SIBLINGS AT HIGHER RISK FOR DEVELOPING AUTISM: INTERVENTION FINDINGS

By: Allison Salk, B.A. & Suzi Naguib, Psy.D.                                                                                                                                                                                  BLOG PDF

The causes of autism are likely a combination of genetic and environmental factors that may differ from individual to individual.  Given the complex interactions between many variables, there is no one risk factor but instead a handful of possible risk factors for children in regards to developing autism. Recent research reveals that there is a category of children with a greater risk of developing autism because of the presence a sibling that has already been diagnosed. Approximately a fifth of newborn children with siblings on the autism spectrum will develop an autism spectrum disorder themselves (Green, Charman, Pickles, et al.), as opposed to the 1 in 68 risk of autism in the general population.  Baby brothers have a higher rate of autism than baby sisters, as male at risk siblings were found to have a 25% chance of developing autism (Ozonoff, Young, Carter, et al.).

Research is being conducted to develop early interventions for these at risk siblings.  One study used a modification of the Video Interaction for Promoting Positive Parenting (VIPP) programing in which parents receive video-feedback to help them understand and improve their child’s communication style to encourage positive social and communicative development (Green, Charman, Pickles, et al.). This intervention first focuses on interpreting infant’s behavior and recognizing intentions, next on sensitive responding, emotional attunement, and patterns of verbal and non-verbal interaction. The five-month study included 54 infants ages 7-10 months, and the babies who received the intervention showed greater improvement in several social and communication behaviors including attentiveness to caregivers. Although the results are promising, larger and longer studies using this intervention are warranted in order to draw clear conclusions (Green, Charman, Pickles, et al.).

Another intervention is based off of the Early Start Denver Model (ESDM), a comprehensive early intervention approach for children with autism ages 12-48months (Dawson, Rogers, Munson, et al.).  The researchers of this study conducted a study with infants 6-15 months of age who were highly symptomatic for autism, many of which had a familial risk for autism (Rogers, Vismara, Wagner, et al.). The parents received weekly 1-hour clinic sessions for 12 weeks, which focused on child learning objectives, parental goals, targeting autism symptoms, and parenting techniques to address developmental needs. There were six main symptoms of focus: visual fixation on objects, abnormal repetitive behaviors, lack of intentional acts, lack of coordination of gaze, lack of age-appropriate phonemic development, decrease in social interest and engagement. Intervention procedures were taught and goals were identified for parents regarding these six symptoms. Parents were able to master the techniques (mastery defined as 80% of the total possible score) and maintain the skills after the treatment ended. The intervention group had less overall impairment related to ASD symptoms and less developmental delays at 36 months.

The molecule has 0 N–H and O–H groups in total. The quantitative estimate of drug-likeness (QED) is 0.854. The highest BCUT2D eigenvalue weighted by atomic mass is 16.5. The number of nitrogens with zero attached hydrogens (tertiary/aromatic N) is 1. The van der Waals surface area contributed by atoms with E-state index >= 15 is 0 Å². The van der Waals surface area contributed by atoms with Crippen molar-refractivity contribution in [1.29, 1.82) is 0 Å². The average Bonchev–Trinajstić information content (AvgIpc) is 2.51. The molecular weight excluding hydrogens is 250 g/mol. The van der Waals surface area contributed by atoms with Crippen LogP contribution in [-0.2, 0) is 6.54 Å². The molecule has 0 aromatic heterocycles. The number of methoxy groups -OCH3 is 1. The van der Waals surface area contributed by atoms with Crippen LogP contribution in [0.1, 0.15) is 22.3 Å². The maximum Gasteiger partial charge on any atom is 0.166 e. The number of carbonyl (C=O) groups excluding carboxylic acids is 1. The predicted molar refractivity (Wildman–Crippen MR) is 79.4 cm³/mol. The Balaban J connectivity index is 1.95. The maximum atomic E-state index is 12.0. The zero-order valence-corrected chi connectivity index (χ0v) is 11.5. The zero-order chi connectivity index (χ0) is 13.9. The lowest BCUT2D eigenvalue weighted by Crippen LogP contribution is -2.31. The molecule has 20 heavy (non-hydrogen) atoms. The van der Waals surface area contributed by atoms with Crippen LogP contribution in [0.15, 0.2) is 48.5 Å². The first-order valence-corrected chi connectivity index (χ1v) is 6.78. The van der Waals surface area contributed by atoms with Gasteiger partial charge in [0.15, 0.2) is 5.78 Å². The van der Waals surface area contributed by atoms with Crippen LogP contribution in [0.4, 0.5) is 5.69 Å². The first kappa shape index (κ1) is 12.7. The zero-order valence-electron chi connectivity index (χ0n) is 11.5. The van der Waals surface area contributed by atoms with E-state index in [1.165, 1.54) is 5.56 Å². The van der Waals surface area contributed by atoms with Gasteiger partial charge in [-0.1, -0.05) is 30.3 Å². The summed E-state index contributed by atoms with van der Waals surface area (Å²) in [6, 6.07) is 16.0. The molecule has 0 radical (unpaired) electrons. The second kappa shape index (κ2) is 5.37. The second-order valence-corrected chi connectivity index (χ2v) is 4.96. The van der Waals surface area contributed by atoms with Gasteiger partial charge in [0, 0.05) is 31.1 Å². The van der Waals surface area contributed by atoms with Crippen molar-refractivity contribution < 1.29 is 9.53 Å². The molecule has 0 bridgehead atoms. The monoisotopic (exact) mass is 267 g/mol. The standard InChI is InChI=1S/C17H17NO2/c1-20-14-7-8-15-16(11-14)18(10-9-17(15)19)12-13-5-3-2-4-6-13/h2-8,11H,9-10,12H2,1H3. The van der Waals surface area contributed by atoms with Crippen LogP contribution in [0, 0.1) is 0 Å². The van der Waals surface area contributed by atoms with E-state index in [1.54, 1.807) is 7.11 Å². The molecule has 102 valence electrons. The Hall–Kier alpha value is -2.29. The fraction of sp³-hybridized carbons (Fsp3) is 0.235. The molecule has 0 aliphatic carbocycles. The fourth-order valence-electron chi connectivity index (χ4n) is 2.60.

These studies reveal that there are interventions being developed for young at risk siblings. There are a few general tips, however, that may help to encourage social development in children: spending as much time with your infant as possible, breastfeeding to provide necessary nutrients and dedicate bonding time, holding your baby close and in motion to help reinforce neurological development, singing, smiling and responding to your child’s social behaviors (e.g., eye contact, vocalizations and movements) and scheduling regular check-ups for your child.  Landa and colleagues (2012) recommends that clinicians continue to track the development of high-risk infants through at least 36 months, given that the timing and onset of developmental delays is variable in this high-risk group.

Sunfield Center psychologists are available to help children, siblings and families with special needs. To schedule an appointment, please call us at (734) 222-9277.

References

  • Green, J., Charman, T., Pickles, A., et al. (2015). Parent-mediated intervention versus no intervention for infants at high risk of Autism: A parallel, single-blind, randomized trial. Lancet Psychiatry, 2(2), 133-140.
  • Ozonoff S, Young GS, Carter A, et al. (2011) Recurrence risk for Autism Spectrum Disorders: A baby siblings research consortium study. Pediatrics, 128(3), 488-495.
  • Dawson, G., Rogers, S., Munson, J., et al. (2010). Randomized, controlled trial of an intervention for toddlers with Autism: The Early Start Denver Model. Pediatrics, 125(1), 17-23.
  • Landa, R.J., Gross, A.L., Stuart, E.A., & Bauman, M. (2012). Latent class analysis of early developmental trajectory in baby siblings of children with autism. Journal of Child Psychology and Psychiatry, 59, 986-996.
  • Rogers, S., Vismara, L., Wagner, A. (2014). Autism treatment in the first year of life: A pilot study of infant start, a parent-implemented intervention for symptomatic infants. J Autism Dev Disorder, 44(12), 2981-2995.